The fossils at Painted Hills, a unit of the John Day Fossil Beds National Monument, date back about 33 million years, and reveal a climate that has become noticeably drier than that of Sheep Rock's era. The eroded buff-color hills reveal striking red and green striations created by minerals in the clay. Come at dusk or just after it rains, when the colors are most vivid. If traveling in spring, the desert wildflowers are most intense between late April and early May. Take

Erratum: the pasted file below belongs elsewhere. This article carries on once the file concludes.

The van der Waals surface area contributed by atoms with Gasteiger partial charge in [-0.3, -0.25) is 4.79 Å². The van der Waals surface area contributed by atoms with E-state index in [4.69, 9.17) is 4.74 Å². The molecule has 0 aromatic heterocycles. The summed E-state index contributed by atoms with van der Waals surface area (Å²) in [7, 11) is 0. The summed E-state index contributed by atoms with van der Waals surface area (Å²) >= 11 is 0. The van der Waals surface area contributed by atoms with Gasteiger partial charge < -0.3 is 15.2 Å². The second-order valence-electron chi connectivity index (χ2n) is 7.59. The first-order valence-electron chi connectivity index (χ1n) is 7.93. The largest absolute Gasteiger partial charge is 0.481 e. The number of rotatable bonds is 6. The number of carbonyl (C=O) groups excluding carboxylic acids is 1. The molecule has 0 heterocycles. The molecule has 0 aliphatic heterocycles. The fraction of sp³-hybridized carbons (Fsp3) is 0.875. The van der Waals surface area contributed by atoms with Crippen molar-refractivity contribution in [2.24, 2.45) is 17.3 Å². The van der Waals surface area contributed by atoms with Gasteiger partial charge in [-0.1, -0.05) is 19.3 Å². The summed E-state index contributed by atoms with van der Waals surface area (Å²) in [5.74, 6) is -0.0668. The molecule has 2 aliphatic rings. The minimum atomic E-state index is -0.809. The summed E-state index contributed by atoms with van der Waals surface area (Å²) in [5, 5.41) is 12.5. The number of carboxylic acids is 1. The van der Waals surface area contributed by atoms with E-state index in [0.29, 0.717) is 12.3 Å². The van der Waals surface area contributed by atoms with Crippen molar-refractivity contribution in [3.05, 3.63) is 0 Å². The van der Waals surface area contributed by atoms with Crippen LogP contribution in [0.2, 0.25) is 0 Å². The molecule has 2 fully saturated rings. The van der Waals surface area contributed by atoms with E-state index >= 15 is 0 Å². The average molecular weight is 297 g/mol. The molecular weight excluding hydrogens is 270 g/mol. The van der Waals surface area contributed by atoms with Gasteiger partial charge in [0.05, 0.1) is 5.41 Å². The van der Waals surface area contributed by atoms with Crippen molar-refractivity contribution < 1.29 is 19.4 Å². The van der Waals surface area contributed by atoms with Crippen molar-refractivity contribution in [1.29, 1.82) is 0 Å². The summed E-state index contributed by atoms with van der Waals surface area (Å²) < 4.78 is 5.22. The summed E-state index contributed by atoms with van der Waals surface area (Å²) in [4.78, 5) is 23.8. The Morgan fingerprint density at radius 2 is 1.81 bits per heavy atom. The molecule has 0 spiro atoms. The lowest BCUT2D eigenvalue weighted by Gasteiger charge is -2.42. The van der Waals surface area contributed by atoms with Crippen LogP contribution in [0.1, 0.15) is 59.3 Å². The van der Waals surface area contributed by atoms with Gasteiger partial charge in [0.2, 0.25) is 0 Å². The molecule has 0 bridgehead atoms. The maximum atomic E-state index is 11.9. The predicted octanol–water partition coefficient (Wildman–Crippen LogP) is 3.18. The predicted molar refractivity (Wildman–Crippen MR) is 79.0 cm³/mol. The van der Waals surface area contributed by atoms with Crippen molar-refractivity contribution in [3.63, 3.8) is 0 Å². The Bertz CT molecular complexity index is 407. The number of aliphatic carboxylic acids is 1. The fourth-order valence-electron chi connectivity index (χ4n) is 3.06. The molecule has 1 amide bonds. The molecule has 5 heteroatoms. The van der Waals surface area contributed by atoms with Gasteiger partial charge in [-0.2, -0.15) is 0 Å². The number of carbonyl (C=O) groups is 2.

the steep, ¾-mile Carroll Rim Trail for a commanding view of the hills or sneak a peek from the parking lot at the trailhead, about 2 miles beyond the picnic area. A few Forest Service roads lead north toward the Spring Basin Wilderness and the town of Antelope, but these can only be managed safely by high-clearance vehicles and when dry.